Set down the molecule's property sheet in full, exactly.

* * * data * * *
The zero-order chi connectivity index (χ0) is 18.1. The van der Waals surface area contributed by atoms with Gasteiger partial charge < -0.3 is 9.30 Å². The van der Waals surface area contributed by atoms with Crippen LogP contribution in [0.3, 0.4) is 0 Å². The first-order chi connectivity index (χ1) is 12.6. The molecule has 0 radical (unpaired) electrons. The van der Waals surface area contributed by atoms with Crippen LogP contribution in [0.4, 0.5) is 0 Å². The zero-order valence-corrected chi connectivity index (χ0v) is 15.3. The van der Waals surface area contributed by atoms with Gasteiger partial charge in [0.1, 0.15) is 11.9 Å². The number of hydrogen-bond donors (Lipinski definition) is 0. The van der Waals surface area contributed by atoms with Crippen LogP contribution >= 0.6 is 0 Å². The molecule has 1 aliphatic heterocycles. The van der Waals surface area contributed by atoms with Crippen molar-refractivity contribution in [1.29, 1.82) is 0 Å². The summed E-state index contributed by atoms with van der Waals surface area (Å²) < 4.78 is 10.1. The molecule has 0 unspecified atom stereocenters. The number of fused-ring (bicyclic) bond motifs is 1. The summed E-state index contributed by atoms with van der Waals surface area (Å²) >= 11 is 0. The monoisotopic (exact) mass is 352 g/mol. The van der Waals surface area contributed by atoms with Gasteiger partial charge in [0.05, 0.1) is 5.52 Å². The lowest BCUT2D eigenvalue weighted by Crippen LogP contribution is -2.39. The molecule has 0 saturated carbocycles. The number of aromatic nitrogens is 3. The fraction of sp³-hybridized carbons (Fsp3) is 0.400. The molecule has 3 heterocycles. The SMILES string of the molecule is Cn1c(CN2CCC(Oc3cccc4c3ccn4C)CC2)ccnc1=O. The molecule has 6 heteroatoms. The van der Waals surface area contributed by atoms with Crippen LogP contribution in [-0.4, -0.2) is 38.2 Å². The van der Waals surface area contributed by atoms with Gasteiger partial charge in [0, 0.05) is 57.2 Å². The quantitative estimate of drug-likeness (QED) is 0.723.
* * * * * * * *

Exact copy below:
The zero-order chi connectivity index (χ0) is 18.1. The van der Waals surface area contributed by atoms with Gasteiger partial charge < -0.3 is 9.30 Å². The van der Waals surface area contributed by atoms with Crippen LogP contribution in [0.3, 0.4) is 0 Å². The first-order chi connectivity index (χ1) is 12.6. The molecule has 0 radical (unpaired) electrons. The van der Waals surface area contributed by atoms with Crippen LogP contribution in [0.4, 0.5) is 0 Å². The zero-order valence-corrected chi connectivity index (χ0v) is 15.3. The van der Waals surface area contributed by atoms with Gasteiger partial charge in [0.1, 0.15) is 11.9 Å². The number of hydrogen-bond donors (Lipinski definition) is 0. The van der Waals surface area contributed by atoms with Crippen LogP contribution >= 0.6 is 0 Å². The molecule has 1 aliphatic heterocycles. The van der Waals surface area contributed by atoms with Crippen molar-refractivity contribution in [1.29, 1.82) is 0 Å². The summed E-state index contributed by atoms with van der Waals surface area (Å²) < 4.78 is 10.1. The molecule has 0 unspecified atom stereocenters. The number of fused-ring (bicyclic) bond motifs is 1. The summed E-state index contributed by atoms with van der Waals surface area (Å²) >= 11 is 0. The monoisotopic (exact) mass is 352 g/mol. The van der Waals surface area contributed by atoms with Gasteiger partial charge in [0.05, 0.1) is 5.52 Å². The lowest BCUT2D eigenvalue weighted by Crippen LogP contribution is -2.39. The molecule has 0 saturated carbocycles. The number of aromatic nitrogens is 3. The fraction of sp³-hybridized carbons (Fsp3) is 0.400. The molecule has 3 heterocycles. The SMILES string of the molecule is Cn1c(CN2CCC(Oc3cccc4c3ccn4C)CC2)ccnc1=O. The molecule has 6 heteroatoms. The van der Waals surface area contributed by atoms with Crippen LogP contribution in [-0.4, -0.2) is 38.2 Å². The van der Waals surface area contributed by atoms with Gasteiger partial charge in [0, 0.05) is 57.2 Å². The quantitative estimate of drug-likeness (QED) is 0.723.